6 You, on the other hand, have dishonoured the poor. Is it not the rich who lord it over you?
7 Are they not the ones who drag you into court, who insult the honourable name which has been pronounced over you?

St James enumerates the behaviours of the rich: they lord it over the poor; drag them into court; insult “the honourable name” of God (therefore, they do not love God): this is the Name of Jesus invoked on the person at Baptism. They are people who do not care about anything and anybody, God included. In fact, they do count on their own possessions and power, not on true values.

8 Well, the right thing to do is to keep the supreme Law of Scripture: ‘You will love your neighbour as yourself’ (Lv 19:18);
9 but as soon as you make class distinctions, you are committing sin and under condemnation for breaking the Law.

If the Christians dishonoured the poor and favoured the rich in their own assemblies, they would trespass God’s commandment, according to which we have to love our neighbour as ourselves. It would be equally wrong to love the poor and to give preference to the rich. That would be a trespass of God’s commandment too.

10 You see, anyone who keeps the whole of the Law but trips up on a single point, is still guilty of breaking it all.
11 He who said, ‘You must not commit adultery’ said also, ‘You must not kill’. (Ex 20:3, 14) Now, if you commit murder, you need not commit adultery as well to become a breaker of the Law.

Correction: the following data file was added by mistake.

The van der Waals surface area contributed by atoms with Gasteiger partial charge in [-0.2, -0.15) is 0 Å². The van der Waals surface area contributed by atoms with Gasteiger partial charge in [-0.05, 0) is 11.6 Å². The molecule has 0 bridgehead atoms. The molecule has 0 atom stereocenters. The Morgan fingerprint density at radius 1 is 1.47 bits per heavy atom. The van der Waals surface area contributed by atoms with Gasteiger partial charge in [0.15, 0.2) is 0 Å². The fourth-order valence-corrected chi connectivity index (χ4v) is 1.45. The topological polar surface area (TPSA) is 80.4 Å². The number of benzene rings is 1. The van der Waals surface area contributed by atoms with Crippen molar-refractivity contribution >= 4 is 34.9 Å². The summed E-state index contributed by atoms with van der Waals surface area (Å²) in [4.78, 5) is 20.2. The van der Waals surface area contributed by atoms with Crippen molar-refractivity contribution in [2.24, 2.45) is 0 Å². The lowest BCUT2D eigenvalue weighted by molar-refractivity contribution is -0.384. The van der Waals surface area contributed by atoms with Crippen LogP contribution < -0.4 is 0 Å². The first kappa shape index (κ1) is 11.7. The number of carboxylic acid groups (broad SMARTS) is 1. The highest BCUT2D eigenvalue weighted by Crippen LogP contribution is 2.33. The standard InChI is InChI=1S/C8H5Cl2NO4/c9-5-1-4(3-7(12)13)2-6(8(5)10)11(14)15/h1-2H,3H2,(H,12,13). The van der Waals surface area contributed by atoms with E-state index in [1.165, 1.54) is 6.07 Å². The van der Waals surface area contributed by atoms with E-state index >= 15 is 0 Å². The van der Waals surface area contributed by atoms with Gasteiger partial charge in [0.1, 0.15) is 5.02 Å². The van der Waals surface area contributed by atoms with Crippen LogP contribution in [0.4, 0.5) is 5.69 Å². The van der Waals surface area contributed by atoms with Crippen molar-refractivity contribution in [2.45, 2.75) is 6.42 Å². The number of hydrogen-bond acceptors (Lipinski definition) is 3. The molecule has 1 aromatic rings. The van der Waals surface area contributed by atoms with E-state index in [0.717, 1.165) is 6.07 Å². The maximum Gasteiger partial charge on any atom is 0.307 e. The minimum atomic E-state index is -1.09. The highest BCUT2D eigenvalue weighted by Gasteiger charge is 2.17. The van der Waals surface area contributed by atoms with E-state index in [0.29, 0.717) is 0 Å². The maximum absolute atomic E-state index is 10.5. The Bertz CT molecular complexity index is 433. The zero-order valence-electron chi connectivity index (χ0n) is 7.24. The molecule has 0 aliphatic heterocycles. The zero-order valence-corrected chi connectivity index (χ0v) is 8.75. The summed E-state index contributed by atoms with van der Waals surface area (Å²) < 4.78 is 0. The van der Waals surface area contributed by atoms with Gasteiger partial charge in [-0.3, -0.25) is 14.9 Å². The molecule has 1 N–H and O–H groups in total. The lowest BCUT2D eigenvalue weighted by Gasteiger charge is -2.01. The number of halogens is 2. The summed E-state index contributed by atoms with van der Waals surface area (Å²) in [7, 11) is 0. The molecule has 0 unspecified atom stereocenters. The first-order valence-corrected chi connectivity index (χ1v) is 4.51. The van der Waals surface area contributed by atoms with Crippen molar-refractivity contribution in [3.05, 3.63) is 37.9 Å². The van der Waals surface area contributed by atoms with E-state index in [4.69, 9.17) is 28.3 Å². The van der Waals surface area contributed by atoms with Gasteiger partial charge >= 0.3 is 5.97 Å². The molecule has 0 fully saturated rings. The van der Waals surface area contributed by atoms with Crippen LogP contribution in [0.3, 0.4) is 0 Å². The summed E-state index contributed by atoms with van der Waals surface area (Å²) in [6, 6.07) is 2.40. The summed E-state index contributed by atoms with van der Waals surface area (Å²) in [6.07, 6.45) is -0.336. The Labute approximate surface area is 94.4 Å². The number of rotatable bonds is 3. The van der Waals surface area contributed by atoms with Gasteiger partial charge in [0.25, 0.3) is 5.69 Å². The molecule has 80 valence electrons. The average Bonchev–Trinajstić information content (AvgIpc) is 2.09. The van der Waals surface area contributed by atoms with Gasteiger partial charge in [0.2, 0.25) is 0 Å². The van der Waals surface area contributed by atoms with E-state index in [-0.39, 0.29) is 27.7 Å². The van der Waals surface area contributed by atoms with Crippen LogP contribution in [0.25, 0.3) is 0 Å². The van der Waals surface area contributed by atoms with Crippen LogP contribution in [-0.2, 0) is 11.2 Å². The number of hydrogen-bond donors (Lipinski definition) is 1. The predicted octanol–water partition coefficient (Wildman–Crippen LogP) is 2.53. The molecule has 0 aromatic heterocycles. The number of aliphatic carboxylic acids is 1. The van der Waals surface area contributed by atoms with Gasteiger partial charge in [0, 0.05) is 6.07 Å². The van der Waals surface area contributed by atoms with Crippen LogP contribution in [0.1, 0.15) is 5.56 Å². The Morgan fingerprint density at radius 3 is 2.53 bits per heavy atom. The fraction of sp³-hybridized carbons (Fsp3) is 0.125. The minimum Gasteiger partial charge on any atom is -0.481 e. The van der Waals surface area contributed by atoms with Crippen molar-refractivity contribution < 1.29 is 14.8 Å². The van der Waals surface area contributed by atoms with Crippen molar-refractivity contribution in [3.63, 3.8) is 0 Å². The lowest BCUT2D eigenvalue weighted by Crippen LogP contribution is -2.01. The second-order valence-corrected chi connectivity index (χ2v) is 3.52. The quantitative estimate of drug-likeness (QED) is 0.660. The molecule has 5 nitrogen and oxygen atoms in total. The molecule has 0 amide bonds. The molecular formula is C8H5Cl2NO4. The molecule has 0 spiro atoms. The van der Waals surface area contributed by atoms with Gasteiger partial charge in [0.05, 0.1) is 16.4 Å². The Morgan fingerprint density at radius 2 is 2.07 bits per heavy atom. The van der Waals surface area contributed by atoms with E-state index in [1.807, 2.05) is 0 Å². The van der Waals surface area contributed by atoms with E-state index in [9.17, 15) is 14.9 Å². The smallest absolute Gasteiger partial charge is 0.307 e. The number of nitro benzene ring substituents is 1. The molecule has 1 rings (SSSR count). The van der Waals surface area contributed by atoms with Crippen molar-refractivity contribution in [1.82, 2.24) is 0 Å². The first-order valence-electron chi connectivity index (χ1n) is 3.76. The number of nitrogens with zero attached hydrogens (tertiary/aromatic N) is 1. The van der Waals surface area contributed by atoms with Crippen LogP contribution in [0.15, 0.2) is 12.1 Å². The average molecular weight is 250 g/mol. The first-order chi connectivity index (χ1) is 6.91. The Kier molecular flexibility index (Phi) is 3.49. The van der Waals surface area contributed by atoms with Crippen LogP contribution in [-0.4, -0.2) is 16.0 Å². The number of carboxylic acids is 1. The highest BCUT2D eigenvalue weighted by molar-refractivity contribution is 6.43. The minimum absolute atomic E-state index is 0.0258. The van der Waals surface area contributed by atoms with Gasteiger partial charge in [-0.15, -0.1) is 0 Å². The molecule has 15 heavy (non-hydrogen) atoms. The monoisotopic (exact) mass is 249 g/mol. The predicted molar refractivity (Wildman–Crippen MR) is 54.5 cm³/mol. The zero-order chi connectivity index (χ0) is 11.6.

St James reinforces the idea by stating that anyone who trips on a single point is guilty of breaking the whole Law and cannot be deemed an ‘upright man’. It is all or nothing. God’s Word in the commandments is one, as well as His will: they cannot be subdivided. The Decalogue shows the indivisible will of God.

12 Talk and behave like people who are going to be judged by the law of freedom.
13 Whoever acts without mercy will be judged without mercy but mercy can afford to laugh at judgement.

St James cares about both speech and deeds. Both of them must be upright. “Talk” (“exhort one another”) and “behave”: one day you will be judged by the law of freedom (that is, God’s revelation through Jesus). Right and wrong, as far as speech and deeds are concerned, will be judged according to the commandment of love. And there will be no mercy to the unmerciful.

Conclusions